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Aymara is the name of a South-American people and of their language. The Aymara are native to the Andes region of Bolivia and Peru. Aymara is an official language in both nations. The Aymara were established in the region for centuries before the arrival of the Spanish in the 16th century.

Aymara language

Many linguists believe that the Aymara language is related to its larger neighbour, Quechua. This claim, however, is disputed - although there are indeed similarities, critics say that these may simply be the result of prolonged interaction between the two languages, not a shared origin.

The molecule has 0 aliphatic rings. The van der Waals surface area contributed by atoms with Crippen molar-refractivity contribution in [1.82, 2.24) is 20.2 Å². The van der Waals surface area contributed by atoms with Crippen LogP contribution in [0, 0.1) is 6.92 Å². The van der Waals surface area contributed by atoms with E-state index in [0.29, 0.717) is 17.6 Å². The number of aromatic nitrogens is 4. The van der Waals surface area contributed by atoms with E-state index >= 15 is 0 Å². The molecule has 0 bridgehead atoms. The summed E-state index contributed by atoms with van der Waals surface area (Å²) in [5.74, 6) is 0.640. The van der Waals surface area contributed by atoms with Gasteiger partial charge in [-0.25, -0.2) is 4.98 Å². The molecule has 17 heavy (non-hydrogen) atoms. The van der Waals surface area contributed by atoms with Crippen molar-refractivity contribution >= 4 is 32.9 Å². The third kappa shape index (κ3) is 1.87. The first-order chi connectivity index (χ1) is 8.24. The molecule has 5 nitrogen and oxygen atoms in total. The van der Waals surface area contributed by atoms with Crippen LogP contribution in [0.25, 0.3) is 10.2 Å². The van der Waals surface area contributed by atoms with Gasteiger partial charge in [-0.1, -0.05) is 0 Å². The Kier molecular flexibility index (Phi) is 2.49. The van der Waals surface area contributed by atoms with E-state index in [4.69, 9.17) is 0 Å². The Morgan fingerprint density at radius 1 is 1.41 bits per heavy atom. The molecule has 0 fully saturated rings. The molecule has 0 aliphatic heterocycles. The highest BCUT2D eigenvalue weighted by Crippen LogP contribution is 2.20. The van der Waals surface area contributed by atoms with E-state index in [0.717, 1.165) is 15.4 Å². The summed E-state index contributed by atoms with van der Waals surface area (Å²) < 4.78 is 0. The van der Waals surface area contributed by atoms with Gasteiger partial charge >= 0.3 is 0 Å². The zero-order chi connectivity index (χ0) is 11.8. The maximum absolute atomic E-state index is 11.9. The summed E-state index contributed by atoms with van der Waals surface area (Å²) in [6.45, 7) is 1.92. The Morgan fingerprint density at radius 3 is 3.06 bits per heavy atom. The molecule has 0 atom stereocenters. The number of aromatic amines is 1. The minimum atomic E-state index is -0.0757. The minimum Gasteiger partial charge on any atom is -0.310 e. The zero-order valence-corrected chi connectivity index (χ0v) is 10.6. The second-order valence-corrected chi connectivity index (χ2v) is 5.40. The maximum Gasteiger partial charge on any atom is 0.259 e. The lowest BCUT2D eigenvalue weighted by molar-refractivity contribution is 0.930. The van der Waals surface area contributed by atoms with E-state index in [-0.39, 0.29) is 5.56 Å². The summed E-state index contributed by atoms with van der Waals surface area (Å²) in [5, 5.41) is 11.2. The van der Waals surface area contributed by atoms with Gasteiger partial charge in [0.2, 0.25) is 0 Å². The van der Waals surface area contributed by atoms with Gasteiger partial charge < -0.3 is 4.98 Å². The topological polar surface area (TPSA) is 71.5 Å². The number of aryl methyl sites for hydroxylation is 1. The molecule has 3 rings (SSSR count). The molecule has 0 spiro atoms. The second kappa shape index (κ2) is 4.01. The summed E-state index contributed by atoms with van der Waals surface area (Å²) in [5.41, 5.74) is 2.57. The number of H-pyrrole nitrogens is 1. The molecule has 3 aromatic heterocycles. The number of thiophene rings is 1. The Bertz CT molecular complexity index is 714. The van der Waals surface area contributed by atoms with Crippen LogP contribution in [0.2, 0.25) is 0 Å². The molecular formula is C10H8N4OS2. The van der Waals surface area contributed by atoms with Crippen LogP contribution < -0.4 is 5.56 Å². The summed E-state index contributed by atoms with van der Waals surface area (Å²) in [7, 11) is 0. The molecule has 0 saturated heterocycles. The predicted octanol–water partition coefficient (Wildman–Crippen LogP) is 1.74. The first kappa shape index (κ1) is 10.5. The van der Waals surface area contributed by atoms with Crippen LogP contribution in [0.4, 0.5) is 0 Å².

The Aymara language is an inflecting language, and has a subject-object-verb word order.

Aymara, the language, is cited by the author Umberto Eco in The Search for the Perfect Language as a language of immense flexibility and capable of accommodating many neologisms. Ludovico Bertonio published Arte de la lengua Aymara in 1603. He remarked the language was particularly useful for expressing abstract concepts. In 1860 Emeterio Villamil de Rada suggested it was the language of Adam, (La Lengua de Adán).

Aymara is based on a three value logic system giving a capability of expressing modal subtleties which many other languages can only express clumsily. Guzmán de Rojas has suggested that it be used as an intermediary language for computerised translation.

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